LONDON Feb 24 (Reuters) - The breakaway enclave of Somaliland, which boasts
oil and gas potential, has set up a UK-linked corporation to act as an entry
point for investors concerned the Somali territory's lack of international
recognition would stop contracts being enforced.
On a visit to London to attend a conference on Somalia, President Ahmed
Mohamed Silanyo told Reuters that the purpose of the Somaliland Development
Corporation was to "to attract companies and institutions which want to
invest in our country."
"Since we are not a recognised country, insurance is always a difficult
problem in Somaliland so if this can help with that, it would be useful."
Somaliland declared independence from Somalia in 1991 and has enjoyed
relative stability compared to the rest of Somalia, including the holding of
a series of peaceful general elections, but remains unrecognised
Silanyo did not indicate what economic sectors he wished investors to
target. But energy and mining minister Hussein Abdi Dualeh said in November
the northern enclave had hydrocarbon potential with a geology similar to
basins containing 9 billion barrels across the Gulf of Aden.
A number of big oil companies with permits to operate there left what is now
Somaliland in the late 1980s and declared force majeure during Somalia's
escalating civil conflict.
Several foreign banks have expressed interest in operating in Somaliland
where they are keen to capitalise on its untapped market potential.
Somaliland has no formal banking sector and its people rely heavily on
remittances from diaspora communities in Europe, North America and the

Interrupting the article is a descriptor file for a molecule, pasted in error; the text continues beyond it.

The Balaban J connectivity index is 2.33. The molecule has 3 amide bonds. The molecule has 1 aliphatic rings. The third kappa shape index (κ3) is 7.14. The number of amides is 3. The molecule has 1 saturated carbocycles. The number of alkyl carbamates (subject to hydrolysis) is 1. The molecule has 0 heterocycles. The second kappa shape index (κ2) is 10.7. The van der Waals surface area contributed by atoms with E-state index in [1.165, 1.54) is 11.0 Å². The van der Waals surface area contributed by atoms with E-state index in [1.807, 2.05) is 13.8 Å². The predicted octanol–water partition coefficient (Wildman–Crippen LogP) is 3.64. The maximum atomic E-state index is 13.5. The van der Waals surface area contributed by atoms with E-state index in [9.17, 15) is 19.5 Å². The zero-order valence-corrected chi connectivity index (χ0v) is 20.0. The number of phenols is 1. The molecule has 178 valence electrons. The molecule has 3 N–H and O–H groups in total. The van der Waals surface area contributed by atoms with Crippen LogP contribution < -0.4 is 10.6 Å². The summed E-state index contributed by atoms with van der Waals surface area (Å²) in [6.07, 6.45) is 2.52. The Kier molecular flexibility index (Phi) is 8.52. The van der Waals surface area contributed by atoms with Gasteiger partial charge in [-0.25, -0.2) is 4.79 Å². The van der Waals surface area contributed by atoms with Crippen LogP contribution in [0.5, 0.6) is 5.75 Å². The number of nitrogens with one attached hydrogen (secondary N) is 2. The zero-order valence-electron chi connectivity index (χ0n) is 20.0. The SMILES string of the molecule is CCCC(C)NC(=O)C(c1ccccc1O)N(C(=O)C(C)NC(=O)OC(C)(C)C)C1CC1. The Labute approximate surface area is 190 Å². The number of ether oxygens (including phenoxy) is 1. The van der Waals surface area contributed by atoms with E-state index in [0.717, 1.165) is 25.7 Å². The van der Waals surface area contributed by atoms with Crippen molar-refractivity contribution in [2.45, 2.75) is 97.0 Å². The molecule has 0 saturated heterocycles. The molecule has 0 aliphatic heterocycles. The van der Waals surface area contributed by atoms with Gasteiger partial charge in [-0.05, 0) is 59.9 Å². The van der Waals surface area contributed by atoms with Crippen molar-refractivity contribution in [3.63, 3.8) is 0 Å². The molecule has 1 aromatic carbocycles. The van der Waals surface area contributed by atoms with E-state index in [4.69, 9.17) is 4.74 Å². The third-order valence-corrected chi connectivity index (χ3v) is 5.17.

United Arab Emirates, as there are no ATMs or loan facilities.
A briefing paper distributed to journalists on the sidelines of the London
conference said that despite Somaliland's "achievements in stability and
democracy, international donors cannot deal directly with its government,
and foreign investors face uncertainty about whether contracts - the basis
of secure business - can be enforced".
The SDC circumvented the problem of non-recognition by providing "a
transparent, accountable and enforceable means by which investors can
participate in Somaliland ventures".
A not-for-profit company had been set up in Britain to act as the founding
vehicle, with Somaliland's Minister of State Mohamed-Rashid Hassan and
Britons Myles Wickstead, a former diplomat, and Jeremy Carver, a retired
international lawyer, as founding directors.
The SDC is owned by an incorporated trust, the Somaliland Development
Corporation Trust, the paper said.
Oil discoveries would be a cash boon to Somaliland though hydrocarbons have
often proven to be a curse to African nations as the opaque nature of the
industry can breed corruption.
Colonised by Britain while the rest of Somalia was under Italian
administration, Somaliland declared independence in 1991 as the rest of the
country disintegrated into anarchy.
But the African Union and foreign powers have not recognised Somaliland.
Many in the breakaway republic suspect the African Union fears its formal
recognition would trigger a flurry of secession bids across the continent.
(Reporting by William Maclean; editing by Ron Askew)
C Thomson Reuters 2012 All rights reserved
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Received on Fri Feb 24 2012 - 18:01:17 EST